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Recently, a national survey of teenage drivers revealed what teens do when driving, suggesting that distractions often cause accidents and, regrettably, tragic consequences for their families. While about 90% of teens say they don’t drink and drive, 9 out of 10 admit they’ve seen passengers distracting the driver or drivers using cell phone. Many admit they don’t always wear their safety belts.
Due to peer pressure and desire for social acceptance, teens don’t want to be seen as uncool by telling friends to buckle up or sit back and quit distracting the teen driver. In addition, teens see adults, including their parents, drive while engaged in cell phone calls, putting on makeup or eating, routinely.
The National Highway Traffic Safety Administration says 7,500 teenagers were involved in fatal automobile accidents in 2005. Speeding is more common than substance abuse as a contributing cause of these accidents, and about 70% of these motor vehicle accidents involve teens who are either fatigued or in highly emotional states for some reason. In other words, they’re distracted from driving.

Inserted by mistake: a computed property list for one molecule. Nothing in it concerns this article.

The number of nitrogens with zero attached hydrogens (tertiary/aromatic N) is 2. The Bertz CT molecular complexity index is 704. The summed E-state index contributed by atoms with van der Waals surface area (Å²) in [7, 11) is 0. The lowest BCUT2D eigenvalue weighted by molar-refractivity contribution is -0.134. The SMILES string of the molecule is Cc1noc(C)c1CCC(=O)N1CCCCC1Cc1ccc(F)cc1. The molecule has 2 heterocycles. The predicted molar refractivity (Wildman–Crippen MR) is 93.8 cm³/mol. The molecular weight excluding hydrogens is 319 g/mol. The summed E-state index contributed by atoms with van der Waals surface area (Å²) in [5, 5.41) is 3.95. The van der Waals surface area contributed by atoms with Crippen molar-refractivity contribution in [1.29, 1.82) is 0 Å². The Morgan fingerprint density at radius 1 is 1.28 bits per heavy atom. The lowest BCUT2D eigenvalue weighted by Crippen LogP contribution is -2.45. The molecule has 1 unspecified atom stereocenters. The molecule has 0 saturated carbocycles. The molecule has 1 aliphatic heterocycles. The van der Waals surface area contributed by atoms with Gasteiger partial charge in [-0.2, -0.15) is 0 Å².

Teenage drivers are involved in 6,000 to 8,000 auto accidents annually, about 4 times the rate for older drivers. Driver distraction is a contributing cause in many such accidents.
Teen drivers need to be educated to this fact and the fact that safe driving doesn’t stop with designating a driver who won’t drink that evening. They must also pay attention and avoid distractions in order to avoid tragedy. One website dedicated to educating teenage drivers to the dangers of driving while distracted is Journey Safe, which admonishes teen drivers to buckle up, turn off their phones, turn down the music, and drive safely.